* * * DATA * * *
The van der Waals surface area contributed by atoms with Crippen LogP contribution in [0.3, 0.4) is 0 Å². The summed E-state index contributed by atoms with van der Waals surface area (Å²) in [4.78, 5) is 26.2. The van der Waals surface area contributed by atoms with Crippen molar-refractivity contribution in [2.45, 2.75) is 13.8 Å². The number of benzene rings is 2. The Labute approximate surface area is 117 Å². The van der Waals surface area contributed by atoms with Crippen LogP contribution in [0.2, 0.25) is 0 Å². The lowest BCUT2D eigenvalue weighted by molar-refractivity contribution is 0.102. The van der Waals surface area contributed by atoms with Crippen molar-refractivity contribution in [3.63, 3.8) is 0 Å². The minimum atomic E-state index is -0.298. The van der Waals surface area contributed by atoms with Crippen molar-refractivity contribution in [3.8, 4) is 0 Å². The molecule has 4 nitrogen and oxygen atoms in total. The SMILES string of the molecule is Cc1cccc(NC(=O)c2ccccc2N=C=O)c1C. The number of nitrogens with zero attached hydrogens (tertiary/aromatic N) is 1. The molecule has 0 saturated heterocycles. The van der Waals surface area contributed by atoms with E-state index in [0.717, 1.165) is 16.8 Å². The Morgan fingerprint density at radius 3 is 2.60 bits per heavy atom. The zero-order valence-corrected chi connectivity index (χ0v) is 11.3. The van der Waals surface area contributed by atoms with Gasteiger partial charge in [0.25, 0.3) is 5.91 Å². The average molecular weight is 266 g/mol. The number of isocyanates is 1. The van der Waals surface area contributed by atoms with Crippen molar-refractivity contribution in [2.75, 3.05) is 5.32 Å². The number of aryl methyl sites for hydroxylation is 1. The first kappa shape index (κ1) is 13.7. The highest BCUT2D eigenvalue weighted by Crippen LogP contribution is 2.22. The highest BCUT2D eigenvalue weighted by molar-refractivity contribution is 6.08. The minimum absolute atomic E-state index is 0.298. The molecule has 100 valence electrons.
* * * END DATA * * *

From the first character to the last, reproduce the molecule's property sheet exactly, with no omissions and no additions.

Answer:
The van der Waals surface area contributed by atoms with Crippen LogP contribution in [0.3, 0.4) is 0 Å². The summed E-state index contributed by atoms with van der Waals surface area (Å²) in [4.78, 5) is 26.2. The van der Waals surface area contributed by atoms with Crippen molar-refractivity contribution in [2.45, 2.75) is 13.8 Å². The number of benzene rings is 2. The Labute approximate surface area is 117 Å². The van der Waals surface area contributed by atoms with Crippen LogP contribution in [0.2, 0.25) is 0 Å². The lowest BCUT2D eigenvalue weighted by molar-refractivity contribution is 0.102. The van der Waals surface area contributed by atoms with Crippen molar-refractivity contribution in [3.63, 3.8) is 0 Å². The minimum atomic E-state index is -0.298. The van der Waals surface area contributed by atoms with Crippen molar-refractivity contribution in [3.8, 4) is 0 Å². The molecule has 4 nitrogen and oxygen atoms in total. The SMILES string of the molecule is Cc1cccc(NC(=O)c2ccccc2N=C=O)c1C. The number of nitrogens with zero attached hydrogens (tertiary/aromatic N) is 1. The molecule has 0 saturated heterocycles. The van der Waals surface area contributed by atoms with E-state index in [0.717, 1.165) is 16.8 Å². The Morgan fingerprint density at radius 3 is 2.60 bits per heavy atom. The zero-order valence-corrected chi connectivity index (χ0v) is 11.3. The van der Waals surface area contributed by atoms with Gasteiger partial charge in [0.25, 0.3) is 5.91 Å². The average molecular weight is 266 g/mol. The number of isocyanates is 1. The van der Waals surface area contributed by atoms with Crippen molar-refractivity contribution in [2.75, 3.05) is 5.32 Å². The number of aryl methyl sites for hydroxylation is 1. The first kappa shape index (κ1) is 13.7. The highest BCUT2D eigenvalue weighted by Crippen LogP contribution is 2.22. The highest BCUT2D eigenvalue weighted by molar-refractivity contribution is 6.08. The minimum absolute atomic E-state index is 0.298. The molecule has 100 valence electrons.